Modern Slavery Statement 2022-23


1. Introduction

Incorporated by Royal Charter in 1905, the University of Sheffield is a public research University and is an exempt charity under the terms of the Charities Act 2006. With a turnover in excess of £887m for the financial year ending July 2023, the University is defined as a commercial organisation by The Modern Slavery Act 2015 (Transparency in Supply Chains) which requires that any commercial organisation with a turnover of £36m or more to report each year on its efforts to identify, prevent and mitigate modern slavery in their supply chains,

Modern slavery is a crime and a violation of fundamental human rights. It takes various forms, such as human trafficking, forced labour, servitude and slavery, all of which have in common the deprivation of a person’s liberty by another in order to exploit them for personal or commercial gain.

As part of the Higher Education sector, we recognise that we have a duty to take a robust approach in eradicating slavery and human trafficking throughout our supply chains.  This annual statement sets out the steps the University of Sheffield has taken in the last financial year and those we intend to take to address the issues of modern slavery, including human trafficking, forced and bonded labour and labour rights violations in our supply chains.

2. The University’s structure, business and supply chains

The University is one of the 24 universities that make up the Russell Group. Members of this group are committed to maintaining the very best research, an outstanding teaching and learning experience, and unrivalled links with business and the public sector.

With over 30,000 students, 8,700 staff and strategic partnerships with many stakeholders, including local national and global organisations.

With over 30,307 students, 8,606 staff and strategic partnerships with many stakeholders, including local national and global organisations, we are dedicated to sector leading ethical and academic achievement across a broad range of disciplines. Our academic departments are grouped into the following five faculties:

  • Faculty of Arts & Humanities
  • Faculty of Engineering
  • Faculty of Health
  • Faculty of Science
  • Faculty of Social Sciences

In addition to these Faculties, we have the Advanced Manufacturing Group (AMG), which is a network of world-leading research and innovation centres working with government agencies to support manufacturing companies of any size around the globe to be innovative and sustainable.

Faculties and the AMG are supported by Professional Services which is divided into the following structure:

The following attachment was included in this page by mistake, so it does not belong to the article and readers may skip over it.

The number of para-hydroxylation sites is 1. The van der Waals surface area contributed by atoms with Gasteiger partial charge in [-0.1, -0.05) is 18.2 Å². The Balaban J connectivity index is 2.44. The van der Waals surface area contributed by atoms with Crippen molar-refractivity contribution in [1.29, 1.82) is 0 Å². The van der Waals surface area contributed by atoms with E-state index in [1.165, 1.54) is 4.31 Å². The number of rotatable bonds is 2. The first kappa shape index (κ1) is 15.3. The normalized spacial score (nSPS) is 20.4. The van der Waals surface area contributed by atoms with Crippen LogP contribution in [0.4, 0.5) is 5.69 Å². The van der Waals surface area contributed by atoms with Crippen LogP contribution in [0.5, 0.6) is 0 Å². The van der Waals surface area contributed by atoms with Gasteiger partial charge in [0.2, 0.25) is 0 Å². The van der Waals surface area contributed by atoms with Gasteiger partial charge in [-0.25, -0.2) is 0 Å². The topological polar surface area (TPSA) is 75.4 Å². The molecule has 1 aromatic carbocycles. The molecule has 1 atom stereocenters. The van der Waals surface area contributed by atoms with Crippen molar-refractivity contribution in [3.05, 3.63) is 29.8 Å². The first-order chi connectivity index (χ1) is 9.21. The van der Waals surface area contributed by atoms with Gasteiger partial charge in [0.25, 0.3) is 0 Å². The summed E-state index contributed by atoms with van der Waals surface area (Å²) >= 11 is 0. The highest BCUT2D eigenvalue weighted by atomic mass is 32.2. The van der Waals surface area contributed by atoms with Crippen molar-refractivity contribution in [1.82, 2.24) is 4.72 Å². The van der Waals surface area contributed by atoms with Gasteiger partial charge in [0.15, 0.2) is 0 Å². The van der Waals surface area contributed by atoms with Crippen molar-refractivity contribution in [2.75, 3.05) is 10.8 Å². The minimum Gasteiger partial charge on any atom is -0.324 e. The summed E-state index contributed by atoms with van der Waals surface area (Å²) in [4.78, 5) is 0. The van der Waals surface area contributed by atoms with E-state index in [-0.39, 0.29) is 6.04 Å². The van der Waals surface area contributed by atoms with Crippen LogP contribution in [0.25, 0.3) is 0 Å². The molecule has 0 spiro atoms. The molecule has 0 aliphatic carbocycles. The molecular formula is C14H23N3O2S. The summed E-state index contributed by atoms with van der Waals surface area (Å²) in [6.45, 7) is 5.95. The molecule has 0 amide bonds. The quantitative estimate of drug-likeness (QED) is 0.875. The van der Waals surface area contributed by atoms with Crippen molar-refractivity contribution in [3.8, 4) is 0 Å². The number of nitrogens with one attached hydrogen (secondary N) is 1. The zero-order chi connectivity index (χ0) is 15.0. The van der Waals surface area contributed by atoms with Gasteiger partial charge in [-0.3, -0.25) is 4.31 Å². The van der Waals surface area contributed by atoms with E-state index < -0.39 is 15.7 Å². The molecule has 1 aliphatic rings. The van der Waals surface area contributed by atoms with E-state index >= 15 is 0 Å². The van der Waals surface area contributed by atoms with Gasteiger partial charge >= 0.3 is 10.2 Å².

• Chief Operating Officer Services
  • Finance, Accommodation and Commercial Services
  • Human Resources and Health & Safety
  • Faculty Directors of Operation

The University is a member of the North Eastern Universities Purchasing Consortium (NEUPC) which is a member of UK Universities Purchasing Consortia (UKUPC).  UKUPC is a partnership between eight UK purchasing consortia who created a formal entity to support collaborative procurement within Higher and Further Education. All eight consortia work together to share knowledge and best practice, to support each other and the wider procurement community.

We engage on modern slavery and sustainability issues with the wider university sector through our membership of the Higher Education Procurement Association (HEPA) and the national Responsible Procurement Group. Additionally, we are part of a Higher Education Sector focus group run by the Environmental Association for Universities and Colleges, working in a Social Value Task Force aimed at driving Social Value in our supply chains.

Spending money with a social and ethical conscience, supporting SMEs, focussing on renewable energy, and ensuring the goods and services we are procuring are free from modern slavery and human trafficking are just some of the aspects the university’s procurement team focuses on.

We have developed a methodology using the following assessment criteria on our 1st tier vendors (direct) The methodology is based on:

  • Geographical Risk (based on vendor location)
  • Higher Education (HE Procurement Category Risk –material codes)
  • Level of skill within the category workforce
  • Level of migrant/ seasonal workers within the category
  • Level of third-party labour within the category
  • Level of child labour within the category

Based on this criterion we have determined where the risk of Modern Slavery is deemed to be high, medium and low. Our assessment for the year ended 31st July 2022 is that no areas represent a high risk but that the following areas represent a medium risk: